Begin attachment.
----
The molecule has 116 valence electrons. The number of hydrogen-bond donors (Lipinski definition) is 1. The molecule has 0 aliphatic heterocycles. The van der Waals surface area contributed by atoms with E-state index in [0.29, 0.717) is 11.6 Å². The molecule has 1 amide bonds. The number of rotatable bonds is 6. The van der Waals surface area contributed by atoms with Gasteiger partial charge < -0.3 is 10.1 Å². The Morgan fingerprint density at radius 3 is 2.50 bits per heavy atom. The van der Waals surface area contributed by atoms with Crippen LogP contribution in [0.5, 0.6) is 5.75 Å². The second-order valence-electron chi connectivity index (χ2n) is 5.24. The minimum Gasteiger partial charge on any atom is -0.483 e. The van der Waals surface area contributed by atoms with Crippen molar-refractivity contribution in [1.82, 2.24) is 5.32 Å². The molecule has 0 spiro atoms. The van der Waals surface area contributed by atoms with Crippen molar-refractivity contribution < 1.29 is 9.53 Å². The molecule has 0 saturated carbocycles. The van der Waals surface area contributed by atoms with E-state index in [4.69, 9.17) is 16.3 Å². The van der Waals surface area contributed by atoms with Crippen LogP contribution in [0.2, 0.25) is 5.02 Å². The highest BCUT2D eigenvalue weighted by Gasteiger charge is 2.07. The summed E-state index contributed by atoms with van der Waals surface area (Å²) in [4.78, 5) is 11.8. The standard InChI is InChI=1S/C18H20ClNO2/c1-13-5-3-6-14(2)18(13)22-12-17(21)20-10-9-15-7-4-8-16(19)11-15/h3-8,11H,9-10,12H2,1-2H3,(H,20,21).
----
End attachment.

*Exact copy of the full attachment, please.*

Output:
The molecule has 116 valence electrons. The number of hydrogen-bond donors (Lipinski definition) is 1. The molecule has 0 aliphatic heterocycles. The van der Waals surface area contributed by atoms with E-state index in [0.29, 0.717) is 11.6 Å². The molecule has 1 amide bonds. The number of rotatable bonds is 6. The van der Waals surface area contributed by atoms with Gasteiger partial charge < -0.3 is 10.1 Å². The Morgan fingerprint density at radius 3 is 2.50 bits per heavy atom. The van der Waals surface area contributed by atoms with Crippen LogP contribution in [0.5, 0.6) is 5.75 Å². The second-order valence-electron chi connectivity index (χ2n) is 5.24. The minimum Gasteiger partial charge on any atom is -0.483 e. The van der Waals surface area contributed by atoms with Crippen molar-refractivity contribution in [1.82, 2.24) is 5.32 Å². The molecule has 0 spiro atoms. The van der Waals surface area contributed by atoms with Crippen molar-refractivity contribution < 1.29 is 9.53 Å². The molecule has 0 saturated carbocycles. The van der Waals surface area contributed by atoms with E-state index in [4.69, 9.17) is 16.3 Å². The van der Waals surface area contributed by atoms with Crippen LogP contribution in [0.2, 0.25) is 5.02 Å². The highest BCUT2D eigenvalue weighted by Gasteiger charge is 2.07. The summed E-state index contributed by atoms with van der Waals surface area (Å²) in [4.78, 5) is 11.8. The standard InChI is InChI=1S/C18H20ClNO2/c1-13-5-3-6-14(2)18(13)22-12-17(21)20-10-9-15-7-4-8-16(19)11-15/h3-8,11H,9-10,12H2,1-2H3,(H,20,21).